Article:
As most Head for Points readers know, British Airways is launching a new Club World business class seat this year.
It will debut on the A350 fleet when they are delivered, with retrofitting commencing at the same time on the Boeing 777 fleet. By Christmas there will be six aircraft with the new seat. Oddly, they will not be used to fly on ‘flagship’ routes such as New York because there is no First Class on the A350.
My expectations for the seat are not high. My money has been, at best, that we get the Iberia seat on their A350 fleet which I reviewed here. BA has confirmed that the TV will be fixed to the back of the seat in front, which supports the Iberia thesis. Everything we know about the way British Airways behaves leads to that.
And yet …..
British Airways has launched a questionnaire via its Future Lab customer panel to shape the name of the new seat.
Let’s ignore, for a second, the fact that asking people to suggest names for something that they haven’t seen is not necessarily sensible.
Four concepts are presented:
Name it in a way that describes the product
Name it with a model number, like an iPhone (eg Club World XIX as it will launch in 2019)
Name it using a random word pulled out of the air (eg Club World Vector, Contrail, Ventral)
Name it using an evolutionary phrase (eg New Club World, New Generation Club World)
Here are the examples for the first option:
This is very interesting.
We have to assume that whoever set this questionnaire has seen the new seat. This means that ‘Club Suite’, ‘Club World Suite’ and ‘Club World Space’ are being seriously considered as names.
Now, there is chutzpah and there is chutzpah. I doubt even the most confident marketing guru would call the new Iberia business class seat a ‘suite’. The same goes for the American Airlines seat.
Yes, they are very impressive. Yes, I like to fly them and I would be happy if British Airways introduced them, but they are not ‘suites’ in the sense the word is used now.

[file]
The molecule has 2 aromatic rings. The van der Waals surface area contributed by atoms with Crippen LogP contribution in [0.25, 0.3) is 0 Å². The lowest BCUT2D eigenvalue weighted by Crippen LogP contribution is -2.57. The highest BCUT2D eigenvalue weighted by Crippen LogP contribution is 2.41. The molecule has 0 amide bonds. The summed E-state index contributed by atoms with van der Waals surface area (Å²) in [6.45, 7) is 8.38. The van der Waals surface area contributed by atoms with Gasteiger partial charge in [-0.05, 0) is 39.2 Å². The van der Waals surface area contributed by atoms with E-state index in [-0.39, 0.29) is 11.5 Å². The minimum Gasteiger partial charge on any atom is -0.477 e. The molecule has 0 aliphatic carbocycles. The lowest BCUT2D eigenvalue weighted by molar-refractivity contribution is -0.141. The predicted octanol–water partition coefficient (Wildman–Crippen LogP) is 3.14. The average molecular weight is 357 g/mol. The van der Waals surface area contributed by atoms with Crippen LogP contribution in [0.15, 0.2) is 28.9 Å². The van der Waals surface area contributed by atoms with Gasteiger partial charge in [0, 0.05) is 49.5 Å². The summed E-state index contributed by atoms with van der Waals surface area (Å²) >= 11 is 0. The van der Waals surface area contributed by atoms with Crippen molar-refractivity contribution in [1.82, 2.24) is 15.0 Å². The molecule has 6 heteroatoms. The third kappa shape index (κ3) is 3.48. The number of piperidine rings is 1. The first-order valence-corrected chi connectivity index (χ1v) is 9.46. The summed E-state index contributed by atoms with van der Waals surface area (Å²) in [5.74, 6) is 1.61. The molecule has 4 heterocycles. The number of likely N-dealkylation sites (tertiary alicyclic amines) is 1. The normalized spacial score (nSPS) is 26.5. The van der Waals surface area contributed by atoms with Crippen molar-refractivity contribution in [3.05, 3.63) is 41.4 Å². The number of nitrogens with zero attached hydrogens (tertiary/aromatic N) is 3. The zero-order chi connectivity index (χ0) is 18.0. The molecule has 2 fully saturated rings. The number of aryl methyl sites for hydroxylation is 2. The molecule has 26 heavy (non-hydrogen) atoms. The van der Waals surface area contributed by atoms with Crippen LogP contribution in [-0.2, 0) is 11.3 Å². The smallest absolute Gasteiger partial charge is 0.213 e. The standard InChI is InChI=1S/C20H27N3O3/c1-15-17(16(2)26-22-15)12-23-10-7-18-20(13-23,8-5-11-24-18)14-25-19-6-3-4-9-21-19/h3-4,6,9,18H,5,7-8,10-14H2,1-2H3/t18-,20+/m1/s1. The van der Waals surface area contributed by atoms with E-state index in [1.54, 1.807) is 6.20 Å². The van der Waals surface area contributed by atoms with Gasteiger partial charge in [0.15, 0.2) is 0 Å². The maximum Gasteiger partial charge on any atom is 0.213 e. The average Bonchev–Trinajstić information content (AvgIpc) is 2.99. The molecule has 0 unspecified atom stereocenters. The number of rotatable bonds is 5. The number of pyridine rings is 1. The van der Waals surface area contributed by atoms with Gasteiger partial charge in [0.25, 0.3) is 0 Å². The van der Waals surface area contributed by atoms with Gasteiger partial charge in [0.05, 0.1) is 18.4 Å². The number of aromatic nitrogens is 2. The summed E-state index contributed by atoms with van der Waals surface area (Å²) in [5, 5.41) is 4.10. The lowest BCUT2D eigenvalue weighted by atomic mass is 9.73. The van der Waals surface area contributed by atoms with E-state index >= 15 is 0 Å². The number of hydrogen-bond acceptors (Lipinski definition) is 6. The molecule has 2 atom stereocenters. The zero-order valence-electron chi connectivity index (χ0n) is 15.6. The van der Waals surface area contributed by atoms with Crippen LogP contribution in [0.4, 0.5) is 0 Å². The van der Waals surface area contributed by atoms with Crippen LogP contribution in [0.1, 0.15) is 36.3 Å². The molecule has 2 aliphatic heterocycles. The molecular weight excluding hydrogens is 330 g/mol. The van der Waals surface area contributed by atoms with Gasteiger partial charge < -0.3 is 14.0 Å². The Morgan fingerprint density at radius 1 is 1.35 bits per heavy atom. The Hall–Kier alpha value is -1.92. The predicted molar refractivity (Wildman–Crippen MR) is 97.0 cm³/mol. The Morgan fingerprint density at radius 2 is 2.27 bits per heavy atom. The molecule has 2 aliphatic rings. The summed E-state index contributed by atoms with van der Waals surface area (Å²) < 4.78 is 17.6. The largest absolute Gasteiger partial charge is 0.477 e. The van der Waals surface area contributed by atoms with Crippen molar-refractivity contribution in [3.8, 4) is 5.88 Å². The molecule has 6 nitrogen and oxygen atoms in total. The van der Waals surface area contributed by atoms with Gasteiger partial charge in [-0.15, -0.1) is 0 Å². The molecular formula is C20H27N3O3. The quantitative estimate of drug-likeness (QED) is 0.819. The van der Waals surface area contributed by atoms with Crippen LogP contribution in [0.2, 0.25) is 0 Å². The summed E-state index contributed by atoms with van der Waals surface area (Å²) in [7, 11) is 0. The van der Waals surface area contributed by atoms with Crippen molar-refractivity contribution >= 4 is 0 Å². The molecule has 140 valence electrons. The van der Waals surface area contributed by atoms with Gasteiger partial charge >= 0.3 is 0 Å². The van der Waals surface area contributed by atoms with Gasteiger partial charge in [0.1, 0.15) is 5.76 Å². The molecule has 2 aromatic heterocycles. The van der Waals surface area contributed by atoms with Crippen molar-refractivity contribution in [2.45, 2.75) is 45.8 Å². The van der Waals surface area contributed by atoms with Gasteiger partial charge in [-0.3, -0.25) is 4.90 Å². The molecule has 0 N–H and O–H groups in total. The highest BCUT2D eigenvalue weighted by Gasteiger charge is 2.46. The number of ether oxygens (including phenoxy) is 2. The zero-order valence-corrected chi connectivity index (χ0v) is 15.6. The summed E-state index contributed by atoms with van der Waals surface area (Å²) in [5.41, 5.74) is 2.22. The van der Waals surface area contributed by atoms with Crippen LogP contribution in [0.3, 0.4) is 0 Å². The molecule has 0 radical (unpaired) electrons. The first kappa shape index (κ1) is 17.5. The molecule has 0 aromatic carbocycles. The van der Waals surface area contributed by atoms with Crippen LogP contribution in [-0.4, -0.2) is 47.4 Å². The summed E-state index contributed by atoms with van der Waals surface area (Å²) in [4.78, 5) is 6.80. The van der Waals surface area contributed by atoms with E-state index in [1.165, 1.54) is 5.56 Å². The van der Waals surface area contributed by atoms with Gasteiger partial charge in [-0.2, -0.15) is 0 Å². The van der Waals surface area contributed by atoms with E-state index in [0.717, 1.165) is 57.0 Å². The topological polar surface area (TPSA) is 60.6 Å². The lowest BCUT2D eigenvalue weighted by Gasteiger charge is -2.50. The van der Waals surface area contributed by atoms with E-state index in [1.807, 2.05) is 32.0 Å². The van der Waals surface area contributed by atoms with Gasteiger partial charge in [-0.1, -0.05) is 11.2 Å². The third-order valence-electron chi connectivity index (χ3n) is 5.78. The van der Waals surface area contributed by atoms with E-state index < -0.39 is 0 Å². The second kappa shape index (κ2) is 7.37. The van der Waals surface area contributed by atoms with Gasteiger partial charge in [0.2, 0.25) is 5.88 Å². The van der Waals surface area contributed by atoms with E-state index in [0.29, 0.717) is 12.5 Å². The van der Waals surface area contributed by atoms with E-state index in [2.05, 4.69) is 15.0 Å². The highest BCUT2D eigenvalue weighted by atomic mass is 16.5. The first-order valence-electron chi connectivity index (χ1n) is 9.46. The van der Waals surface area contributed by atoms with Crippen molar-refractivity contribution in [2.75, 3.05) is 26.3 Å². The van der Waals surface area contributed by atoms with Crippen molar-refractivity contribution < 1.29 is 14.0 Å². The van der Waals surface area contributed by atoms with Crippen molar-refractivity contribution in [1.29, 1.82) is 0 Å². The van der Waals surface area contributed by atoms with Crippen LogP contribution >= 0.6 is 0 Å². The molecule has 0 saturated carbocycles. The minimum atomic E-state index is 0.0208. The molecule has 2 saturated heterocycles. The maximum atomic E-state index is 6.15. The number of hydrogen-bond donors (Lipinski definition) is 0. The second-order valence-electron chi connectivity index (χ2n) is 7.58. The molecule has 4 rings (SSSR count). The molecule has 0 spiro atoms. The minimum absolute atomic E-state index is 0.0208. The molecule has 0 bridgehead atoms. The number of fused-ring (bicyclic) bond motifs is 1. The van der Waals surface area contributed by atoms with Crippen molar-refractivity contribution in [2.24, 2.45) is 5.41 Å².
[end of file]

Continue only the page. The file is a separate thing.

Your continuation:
In 2019, a ‘suite’ on a plane, if you follow the definition used by Qatar Airways with their business class Qsuite:
….. has a door which opens and closes.
See also the new Emirates First Class Suite which – spoiler alert – I am flying on Thursday and am quite excited about:
Whilst it seems hard to believe, there is a chance that British Airways is really planning to launch a Club World ‘suite’ with a door. This is a phrase I never expected to write.
How to earn Avios from UK credit cards (October 2022)
As a reminder, there are various ways of earning Avios points from UK credit cards. Many cards also have generous sign-up bonuses!
In February 2022, Barclaycard launched two exciting new Barclaycard Avios Mastercard cards with a bonus of up to 25,000 Avios. You can apply here.
You qualify for the bonus on these cards even if you have a British Airways American Express card:
There are two official British Airways American Express cards with attractive sign-up bonuses:
You can also get generous sign-up bonuses by applying for American Express cards which earn Membership Rewards points.
EDIT: Until 25th October 2022, there is an exceptionally generous sign-up bonus on The Platinum Card. You will receive 60,000 Membership Rewards points – double the usual amount – and £200 to spend at Amex Travel. You need to spend £6,000 within six months to earn the bonus.
Run your own business?
We recommend Capital On Tap for limited companies. You earn 1 Avios per £1 which is impressive for a Visa card, along with a sign-up bonus worth 10,000 Avios.
You should also consider the British Airways Accelerating Business credit card. This is open to sole traders as well as limited companies and has a 30,000 Avios sign-up bonus.
There are also generous bonuses on the two American Express Business cards, with the points converting at 1:1 into Avios. These cards are open to sole traders as well as limited companies.
Click here to read our detailed summary of all UK credit cards which earn Avios. This includes both personal and small business cards.